Interest Rates

Forget the Price of the Home. The Cost is What Matters.

Forget the Price of the Home. The Cost is What Matters. | Simplifying The Market

Home buying activity (demand) is up, and the number of available listings (supply) is down. When demand outpaces supply, prices appreciate. That’s why firms are beginning to increase their projections for home price appreciation going forward. As an example, CoreLogic increased their 12-month projection for home values from 4.5% to 5.6% over the last few months.

The reacceleration of home values will cause some to again voice concerns about affordability. Just last week, however, First American came out with a data analysis that explains how price is not the only market factor that impacts affordability. They studied prices, mortgage rates, and wages from January through August of this year. Here are their findings:

Home Prices

“In January 2019, a family with the median household income in the U.S. could afford to buy a $373,900 house. By August, that home had appreciated to $395,000, an increase of $21,100.”

Mortgage Interest Rates

“The 0.85 percentage point drop in mortgage rates from January 2019 through August 2019 increased affordability by 9.7%. That translates to a $40,200 improvement in house-buying power in just eight months.”

Wage Growth

“As rates have fallen in 2019, the economy has continued to perform well also, resulting in a tight labor market and wage growth. Wage growth pushes household incomes upward, which were 1.5% higher in August compared with January. The growth in household income increased consumer house-buying power by 1.5%, pushing house-buying power up an additional $5,600.”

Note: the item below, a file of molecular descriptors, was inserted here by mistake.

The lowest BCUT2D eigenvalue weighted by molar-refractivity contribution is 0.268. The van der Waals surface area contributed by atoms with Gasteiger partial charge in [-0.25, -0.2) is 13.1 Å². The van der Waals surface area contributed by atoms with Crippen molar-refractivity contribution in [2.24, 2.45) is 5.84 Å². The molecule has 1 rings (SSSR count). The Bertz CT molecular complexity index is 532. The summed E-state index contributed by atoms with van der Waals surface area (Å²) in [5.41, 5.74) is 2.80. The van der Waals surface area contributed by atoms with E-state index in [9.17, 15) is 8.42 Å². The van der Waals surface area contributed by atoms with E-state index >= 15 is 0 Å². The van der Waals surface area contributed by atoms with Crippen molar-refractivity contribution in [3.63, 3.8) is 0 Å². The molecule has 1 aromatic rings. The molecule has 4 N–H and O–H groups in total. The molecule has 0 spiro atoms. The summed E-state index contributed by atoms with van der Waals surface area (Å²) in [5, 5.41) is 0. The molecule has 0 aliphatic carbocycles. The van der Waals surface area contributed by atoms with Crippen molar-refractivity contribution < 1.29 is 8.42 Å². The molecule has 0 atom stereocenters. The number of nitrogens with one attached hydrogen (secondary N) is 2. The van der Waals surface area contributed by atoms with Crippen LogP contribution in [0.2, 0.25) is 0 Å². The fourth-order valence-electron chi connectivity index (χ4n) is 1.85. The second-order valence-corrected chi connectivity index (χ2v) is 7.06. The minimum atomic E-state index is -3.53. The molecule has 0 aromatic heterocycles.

When all three market factors are combined, purchasing power increased by $24,500, thus making home buying more affordable, not less affordable. Here is a table that simply shows the data:Forget the Price of the Home. The Cost is What Matters. | Simplifying The Market

Bottom Line

In the article, Mark Fleming, Chief Economist at First American, explained it best:

“Focusing on nominal house price changes alone as an indication of changing affordability, or even the relationship between nominal house price growth and income growth, overlooks what matters more to potential buyers – surging house-buying power driven by the dynamic duo of mortgage rates and income growth. And, we all know from experience, you buy what you can afford to pay per month.”

How to Determine If You Can Afford to Buy a Home

The gap between the increase in personal income and residential real estate prices has been used to defend the concept that we are experiencing an affordability crisis in housing today.

It is true that home prices and wages are two key elements in any affordability equation. There is, however, an extremely important third component to that equation: mortgage interest rates.

Mortgage interest rates have fallen by more than a full percentage point from this time last year. Today’s rate is 3.75%; it was 4.86% at this time last year. This has dramatically increased a purchaser’s ability to afford a home.

Here are three reports validating that purchasing a home is in fact more affordable today than it was a year ago:

CoreLogic’s Typical Mortgage Payment

“Falling mortgage rates and slower home-price growth mean that many buyers this year are committing to lower mortgage payments than they would have faced for the same home last year. After rising at a double-digit annual pace in 2018, the principal-and-interest payment on the nation’s median-priced home – what we call the “typical mortgage payment”– fell year-over-year again.”  

The National Association of Realtors’ Affordability Index

“At the national level, housing affordability is up from last month and up from a year ago…All four regions saw an increase in affordability from a year ago…Payment as a percentage of income was down from a year ago.”

First American’s Real House Price Index (RHPI)